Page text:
Charles Biederman, ‘6/35’, 1935, Wright

Signature: Signed and dated to lower right 'Ch. Biederman 6/35'.

Charles Biederman: Works from the Thirties, 11 November 2005 - 14 January 2006, Meredith Ward Fine Art, New York

Acquired directly from the artist | Thence by descent

About Charles Biederman

While a student at the Art Institute of Chicago, Charles Biederman first encountered the work of Paul Cézanne, an artist who had an enormous impact on his career. Searching for more progressive art, he moved to New York, where he exhibited alongside the likes of Alexander Calder and Charles Shaw; later he traveled to Paris, where he met Pablo Picasso, Joan Miró, and Constantin Brancusi. But Biederman then abandoned city life for Minnesota, where he devoted himself to the search for a “new” art. There, in the early 1950s, he created the colorful, three-dimensional aluminum constructions that would preoccupy him for the rest of his career. Though inspired by Constructivism, Cubism, and De Stijl, Biederman favored natural observation over artistic theory. “One cannot go wrong with the truths of nature,” he said.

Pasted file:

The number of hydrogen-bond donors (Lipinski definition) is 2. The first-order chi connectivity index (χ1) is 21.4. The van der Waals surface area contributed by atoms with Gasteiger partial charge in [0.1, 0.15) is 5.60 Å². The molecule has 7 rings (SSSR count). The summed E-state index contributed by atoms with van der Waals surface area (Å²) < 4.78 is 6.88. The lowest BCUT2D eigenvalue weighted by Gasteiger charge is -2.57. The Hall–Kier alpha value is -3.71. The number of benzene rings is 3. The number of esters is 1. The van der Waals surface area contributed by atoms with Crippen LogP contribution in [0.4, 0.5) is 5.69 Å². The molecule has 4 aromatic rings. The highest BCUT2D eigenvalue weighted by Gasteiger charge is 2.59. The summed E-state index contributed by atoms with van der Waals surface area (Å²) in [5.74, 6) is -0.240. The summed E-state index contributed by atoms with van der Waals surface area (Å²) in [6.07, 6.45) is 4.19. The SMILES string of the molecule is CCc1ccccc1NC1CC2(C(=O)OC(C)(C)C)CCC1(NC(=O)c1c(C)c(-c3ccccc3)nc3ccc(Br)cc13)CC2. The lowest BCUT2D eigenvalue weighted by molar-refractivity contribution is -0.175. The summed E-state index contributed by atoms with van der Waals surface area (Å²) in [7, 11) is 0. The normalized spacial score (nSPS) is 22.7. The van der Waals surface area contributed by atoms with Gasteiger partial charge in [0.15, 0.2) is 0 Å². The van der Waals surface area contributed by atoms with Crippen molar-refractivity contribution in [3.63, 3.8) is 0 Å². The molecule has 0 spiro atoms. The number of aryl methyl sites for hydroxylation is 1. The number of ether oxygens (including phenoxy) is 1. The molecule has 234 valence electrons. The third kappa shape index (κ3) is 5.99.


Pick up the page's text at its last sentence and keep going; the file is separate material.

Czech-American, 1906-2004, Cleveland, Ohio